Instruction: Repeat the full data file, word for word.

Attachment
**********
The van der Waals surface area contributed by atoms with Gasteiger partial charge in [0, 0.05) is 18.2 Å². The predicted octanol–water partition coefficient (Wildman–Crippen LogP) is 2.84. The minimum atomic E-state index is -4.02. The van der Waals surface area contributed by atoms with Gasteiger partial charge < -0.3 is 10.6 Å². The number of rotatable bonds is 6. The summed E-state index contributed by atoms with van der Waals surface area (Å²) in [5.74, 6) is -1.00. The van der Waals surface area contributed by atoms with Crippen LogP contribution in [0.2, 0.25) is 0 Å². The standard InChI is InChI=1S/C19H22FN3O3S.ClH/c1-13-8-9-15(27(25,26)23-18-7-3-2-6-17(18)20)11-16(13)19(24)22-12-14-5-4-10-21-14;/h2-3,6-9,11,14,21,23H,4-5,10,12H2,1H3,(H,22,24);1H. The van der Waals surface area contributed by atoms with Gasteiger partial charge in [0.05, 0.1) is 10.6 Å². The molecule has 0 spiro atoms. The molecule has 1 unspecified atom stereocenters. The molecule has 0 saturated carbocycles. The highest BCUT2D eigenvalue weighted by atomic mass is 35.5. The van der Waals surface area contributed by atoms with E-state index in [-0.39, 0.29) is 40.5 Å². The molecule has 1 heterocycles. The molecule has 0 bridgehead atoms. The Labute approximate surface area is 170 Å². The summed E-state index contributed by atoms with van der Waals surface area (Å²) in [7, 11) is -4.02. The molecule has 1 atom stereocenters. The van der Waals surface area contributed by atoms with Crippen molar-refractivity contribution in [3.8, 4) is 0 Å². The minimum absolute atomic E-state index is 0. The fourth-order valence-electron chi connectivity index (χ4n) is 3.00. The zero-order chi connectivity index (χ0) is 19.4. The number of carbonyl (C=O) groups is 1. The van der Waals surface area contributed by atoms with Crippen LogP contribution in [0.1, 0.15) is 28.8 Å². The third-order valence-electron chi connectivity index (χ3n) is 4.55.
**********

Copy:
The van der Waals surface area contributed by atoms with Gasteiger partial charge in [0, 0.05) is 18.2 Å². The predicted octanol–water partition coefficient (Wildman–Crippen LogP) is 2.84. The minimum atomic E-state index is -4.02. The van der Waals surface area contributed by atoms with Gasteiger partial charge < -0.3 is 10.6 Å². The number of rotatable bonds is 6. The summed E-state index contributed by atoms with van der Waals surface area (Å²) in [5.74, 6) is -1.00. The van der Waals surface area contributed by atoms with Crippen LogP contribution in [0.2, 0.25) is 0 Å². The standard InChI is InChI=1S/C19H22FN3O3S.ClH/c1-13-8-9-15(27(25,26)23-18-7-3-2-6-17(18)20)11-16(13)19(24)22-12-14-5-4-10-21-14;/h2-3,6-9,11,14,21,23H,4-5,10,12H2,1H3,(H,22,24);1H. The van der Waals surface area contributed by atoms with Gasteiger partial charge in [0.05, 0.1) is 10.6 Å². The molecule has 0 spiro atoms. The molecule has 1 unspecified atom stereocenters. The molecule has 0 saturated carbocycles. The highest BCUT2D eigenvalue weighted by atomic mass is 35.5. The van der Waals surface area contributed by atoms with E-state index in [-0.39, 0.29) is 40.5 Å². The molecule has 1 heterocycles. The molecule has 0 bridgehead atoms. The Labute approximate surface area is 170 Å². The summed E-state index contributed by atoms with van der Waals surface area (Å²) in [7, 11) is -4.02. The molecule has 1 atom stereocenters. The van der Waals surface area contributed by atoms with Crippen molar-refractivity contribution in [3.8, 4) is 0 Å². The minimum absolute atomic E-state index is 0. The fourth-order valence-electron chi connectivity index (χ4n) is 3.00. The zero-order chi connectivity index (χ0) is 19.4. The number of carbonyl (C=O) groups is 1. The van der Waals surface area contributed by atoms with Crippen LogP contribution in [0.1, 0.15) is 28.8 Å². The third-order valence-electron chi connectivity index (χ3n) is 4.55.